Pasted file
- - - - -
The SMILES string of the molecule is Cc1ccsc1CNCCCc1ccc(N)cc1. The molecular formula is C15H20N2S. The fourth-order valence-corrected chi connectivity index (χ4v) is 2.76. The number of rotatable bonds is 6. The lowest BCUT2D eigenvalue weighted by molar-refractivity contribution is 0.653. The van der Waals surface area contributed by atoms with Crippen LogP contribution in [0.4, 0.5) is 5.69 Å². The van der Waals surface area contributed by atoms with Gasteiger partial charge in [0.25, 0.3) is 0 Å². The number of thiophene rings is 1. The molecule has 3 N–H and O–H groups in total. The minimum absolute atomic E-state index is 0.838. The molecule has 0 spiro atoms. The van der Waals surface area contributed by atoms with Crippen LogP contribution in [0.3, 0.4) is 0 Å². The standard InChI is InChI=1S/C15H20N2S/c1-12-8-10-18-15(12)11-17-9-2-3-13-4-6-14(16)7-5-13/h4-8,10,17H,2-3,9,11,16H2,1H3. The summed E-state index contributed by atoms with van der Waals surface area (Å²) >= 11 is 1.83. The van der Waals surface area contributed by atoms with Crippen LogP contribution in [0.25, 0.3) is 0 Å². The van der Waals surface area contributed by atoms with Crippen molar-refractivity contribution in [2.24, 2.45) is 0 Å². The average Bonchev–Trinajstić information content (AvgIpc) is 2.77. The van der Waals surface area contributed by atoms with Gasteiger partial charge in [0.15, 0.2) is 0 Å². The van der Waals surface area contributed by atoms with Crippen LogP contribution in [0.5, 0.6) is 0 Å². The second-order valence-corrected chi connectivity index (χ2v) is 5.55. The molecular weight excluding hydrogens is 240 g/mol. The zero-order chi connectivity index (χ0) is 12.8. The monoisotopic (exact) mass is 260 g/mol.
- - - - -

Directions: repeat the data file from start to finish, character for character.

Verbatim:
The SMILES string of the molecule is Cc1ccsc1CNCCCc1ccc(N)cc1. The molecular formula is C15H20N2S. The fourth-order valence-corrected chi connectivity index (χ4v) is 2.76. The number of rotatable bonds is 6. The lowest BCUT2D eigenvalue weighted by molar-refractivity contribution is 0.653. The van der Waals surface area contributed by atoms with Crippen LogP contribution in [0.4, 0.5) is 5.69 Å². The van der Waals surface area contributed by atoms with Gasteiger partial charge in [0.25, 0.3) is 0 Å². The number of thiophene rings is 1. The molecule has 3 N–H and O–H groups in total. The minimum absolute atomic E-state index is 0.838. The molecule has 0 spiro atoms. The van der Waals surface area contributed by atoms with Crippen LogP contribution in [0.3, 0.4) is 0 Å². The standard InChI is InChI=1S/C15H20N2S/c1-12-8-10-18-15(12)11-17-9-2-3-13-4-6-14(16)7-5-13/h4-8,10,17H,2-3,9,11,16H2,1H3. The summed E-state index contributed by atoms with van der Waals surface area (Å²) >= 11 is 1.83. The van der Waals surface area contributed by atoms with Crippen LogP contribution in [0.25, 0.3) is 0 Å². The van der Waals surface area contributed by atoms with Crippen molar-refractivity contribution in [2.24, 2.45) is 0 Å². The average Bonchev–Trinajstić information content (AvgIpc) is 2.77. The van der Waals surface area contributed by atoms with Gasteiger partial charge in [0.15, 0.2) is 0 Å². The van der Waals surface area contributed by atoms with Crippen LogP contribution in [0.5, 0.6) is 0 Å². The second-order valence-corrected chi connectivity index (χ2v) is 5.55. The molecular weight excluding hydrogens is 240 g/mol. The zero-order chi connectivity index (χ0) is 12.8. The monoisotopic (exact) mass is 260 g/mol.